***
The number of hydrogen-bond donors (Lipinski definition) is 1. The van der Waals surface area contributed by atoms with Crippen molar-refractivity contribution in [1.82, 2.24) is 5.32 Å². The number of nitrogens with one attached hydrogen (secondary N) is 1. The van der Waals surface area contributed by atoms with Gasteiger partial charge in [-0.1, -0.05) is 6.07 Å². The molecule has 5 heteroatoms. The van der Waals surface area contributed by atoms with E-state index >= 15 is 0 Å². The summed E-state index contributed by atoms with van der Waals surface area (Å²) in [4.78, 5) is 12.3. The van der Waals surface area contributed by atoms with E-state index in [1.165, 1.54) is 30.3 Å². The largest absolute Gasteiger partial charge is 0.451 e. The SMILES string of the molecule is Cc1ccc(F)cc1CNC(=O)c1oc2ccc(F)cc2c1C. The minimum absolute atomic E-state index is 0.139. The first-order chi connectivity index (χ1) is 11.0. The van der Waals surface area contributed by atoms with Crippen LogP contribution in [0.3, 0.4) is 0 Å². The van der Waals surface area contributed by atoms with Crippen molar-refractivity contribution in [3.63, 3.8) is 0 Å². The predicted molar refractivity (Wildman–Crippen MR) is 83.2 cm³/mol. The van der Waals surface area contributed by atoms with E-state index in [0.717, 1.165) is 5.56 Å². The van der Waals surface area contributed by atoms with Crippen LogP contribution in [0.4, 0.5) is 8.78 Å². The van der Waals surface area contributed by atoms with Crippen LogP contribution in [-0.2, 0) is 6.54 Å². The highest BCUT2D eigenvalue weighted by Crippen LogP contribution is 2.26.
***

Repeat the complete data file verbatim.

The number of hydrogen-bond donors (Lipinski definition) is 1. The van der Waals surface area contributed by atoms with Crippen molar-refractivity contribution in [1.82, 2.24) is 5.32 Å². The number of nitrogens with one attached hydrogen (secondary N) is 1. The van der Waals surface area contributed by atoms with Gasteiger partial charge in [-0.1, -0.05) is 6.07 Å². The molecule has 5 heteroatoms. The van der Waals surface area contributed by atoms with E-state index >= 15 is 0 Å². The summed E-state index contributed by atoms with van der Waals surface area (Å²) in [4.78, 5) is 12.3. The van der Waals surface area contributed by atoms with E-state index in [1.165, 1.54) is 30.3 Å². The largest absolute Gasteiger partial charge is 0.451 e. The SMILES string of the molecule is Cc1ccc(F)cc1CNC(=O)c1oc2ccc(F)cc2c1C. The minimum absolute atomic E-state index is 0.139. The first-order chi connectivity index (χ1) is 11.0. The van der Waals surface area contributed by atoms with Crippen LogP contribution in [0.3, 0.4) is 0 Å². The van der Waals surface area contributed by atoms with Crippen molar-refractivity contribution in [3.63, 3.8) is 0 Å². The predicted molar refractivity (Wildman–Crippen MR) is 83.2 cm³/mol. The van der Waals surface area contributed by atoms with E-state index in [0.717, 1.165) is 5.56 Å². The van der Waals surface area contributed by atoms with Crippen LogP contribution in [0.4, 0.5) is 8.78 Å². The van der Waals surface area contributed by atoms with Crippen LogP contribution in [-0.2, 0) is 6.54 Å². The highest BCUT2D eigenvalue weighted by Crippen LogP contribution is 2.26.